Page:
2019: The year of electronic business payments

Register now

While electronic payments in the business world have certainly been on the rise in recent years, 2019 will see a big uptick in adoption. The consumer payments space has already embraced electronic payments in favor or cash and checks widely; but now, according to a Bill.com survey, businesses are catching up.

Respondents to the survey, all of whom were accountants and bookkeepers and included Accounting Today readers, indicated that paper check usage continues to decline and electronic payments have become mainstream, largely due to the increases in efficiency and convenience they offer for accounting firms and their clients.

“Accountants are coming around to the benefits of digital payments,” said Mark Gervase, director of product marketing for Bill.com, in conversation with Accounting Today. “They like the speed and ease of having all the data there. Things are just becoming more automated. We’re not taking check registers into accounting and bank software and being this human middleware that has to glue it all together. With the digital payments it’s integrated, it’s got the audit trail, and it’s easier to work with.”

Paying client and firm bills online is now very mainstream for accountants and bookkeepers. The survey showed 73 percent of respondents use ACH payments and online banking to pay bills for clients, more than half reported that they no longer use handwritten checks, and paper checks both handwritten and computer-printed ranked at the top of the list for methods of payment used less this year compared to last year. Only 6 percent of respondents said they don’t use any form of digital payments to pay bills for clients.

The top reasons accountants recommend digital payments were the increased speed of processing and reconciling payments, the ease of working with an all-digital system, and the ability to handle digital payments anytime, anywhere. Also important was the automatic audit trail left by such payments. Almost half of all respondents agreed that digital payments help them manage client cash flow better, and provide them more data with which to act as trusted advisors.

Perhaps most key is the fact that clients, who move about the world as consumers as well, often request digital forms of making payments from their accountants. Nearly 75 percent of the accountants surveyed who currently offer bill payment services reported that they do so because their clients request them.

New and emerging digital payment options are gaining traction in accounting as well. Of the firms surveyed, 3 percent said they use virtual credit cards more often than last year to pay their own bills, and 7 percent said their use of virtual cards remains the same as last year. Likewise, 1 percent said they use cryptocurrency more this year than last year to pay their own bills, and 2 percent said they have maintained the same frequency of usage for cryptocurrency compared to the previous year. For client bill payments, this trend has lagged slightly behind accounting firms' own payment choices, with less than 1 percent of accounting professionals saying they use cryptocurrency to pay client bills more than last year and 3 percent saying the same for virtual credit cards.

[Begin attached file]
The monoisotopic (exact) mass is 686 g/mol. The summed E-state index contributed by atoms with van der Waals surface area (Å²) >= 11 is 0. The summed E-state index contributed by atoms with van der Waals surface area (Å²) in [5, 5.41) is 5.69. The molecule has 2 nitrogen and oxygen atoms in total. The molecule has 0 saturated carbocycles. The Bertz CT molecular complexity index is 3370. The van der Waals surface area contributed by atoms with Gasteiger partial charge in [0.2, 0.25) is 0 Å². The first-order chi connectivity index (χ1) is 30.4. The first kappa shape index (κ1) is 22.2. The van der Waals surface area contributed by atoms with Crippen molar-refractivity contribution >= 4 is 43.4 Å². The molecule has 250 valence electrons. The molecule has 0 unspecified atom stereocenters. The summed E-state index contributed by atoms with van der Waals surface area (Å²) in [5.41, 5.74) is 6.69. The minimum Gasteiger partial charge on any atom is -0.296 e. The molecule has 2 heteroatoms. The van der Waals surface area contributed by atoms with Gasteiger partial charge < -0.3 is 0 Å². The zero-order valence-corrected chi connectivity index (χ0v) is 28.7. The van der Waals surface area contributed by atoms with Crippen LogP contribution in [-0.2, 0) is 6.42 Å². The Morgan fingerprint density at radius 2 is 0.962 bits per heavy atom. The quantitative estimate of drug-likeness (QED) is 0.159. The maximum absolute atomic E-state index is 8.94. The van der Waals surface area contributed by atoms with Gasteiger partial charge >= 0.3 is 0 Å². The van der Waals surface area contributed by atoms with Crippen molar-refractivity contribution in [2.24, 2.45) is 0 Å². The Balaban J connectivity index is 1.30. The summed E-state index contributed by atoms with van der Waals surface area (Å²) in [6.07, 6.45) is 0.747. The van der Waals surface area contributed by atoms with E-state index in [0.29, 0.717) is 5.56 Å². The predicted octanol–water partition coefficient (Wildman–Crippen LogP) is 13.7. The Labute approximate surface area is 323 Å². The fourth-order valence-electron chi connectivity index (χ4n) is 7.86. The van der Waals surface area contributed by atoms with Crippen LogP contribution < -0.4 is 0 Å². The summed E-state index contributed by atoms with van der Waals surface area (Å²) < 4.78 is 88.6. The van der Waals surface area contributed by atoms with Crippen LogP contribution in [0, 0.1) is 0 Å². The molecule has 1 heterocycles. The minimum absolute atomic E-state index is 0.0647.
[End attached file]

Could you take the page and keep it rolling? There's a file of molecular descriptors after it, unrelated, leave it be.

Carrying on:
“Ten percent of firms are using virtual cards at the same or greater amount than in the past,” Gervase noted. “It’s not part of the mainstream yet, but once you hit 10 percent you’re starting to see some significant adoption. There’s been some interest from firms wanting to know more about that, and the same for crytpocurrency. While crypto use is only at 3 percent, certainly the 1 percent that are paying their clients bills on that shows that there is a demand. We anticipate this continuing to rise in the future.”

Finally, as businesses increasingly work across borders, international payments become an issue they have to deal with. Forty-one percent of the surveyed accountants report that their clients pay foreign vendors, a percentage that is predicted to rise in the coming year. Digital payment forms such as bank wires are slowly subsiding in favor of cloud-based payment solutions, which simplify cross-border payments.

The main complaints from respondents regarding international payments included high bank fees, the length of time required to process them, and complications with calculating conversion rates. Digital business payments should help alleviate some of these problems because of the speed of delivery, electronic audit trails, the ability to pay in local currencies, and lower rates compared to wire transmissions. Bill.com predicts that their prevalence will grow as clients’ networks of global vendors grow.

“Payments are rapidly evolving for accounting firms, as digital payments are now more often used than paper checks,” said Vinay Pai, senior vice president of engineering for Bill.com, in a statement. “Enterprising accounting firms have already begun to work with new digital payment methods like cryptocurrencies and virtual credit cards, which gives them valuable experience and competitive advantages as these forms move towards mainstream acceptance."

For the full survey, click here.

For reprint and licensing requests for this article, click here.
Digital payments Electronic invoicing Online payments Mobile payments Accounting software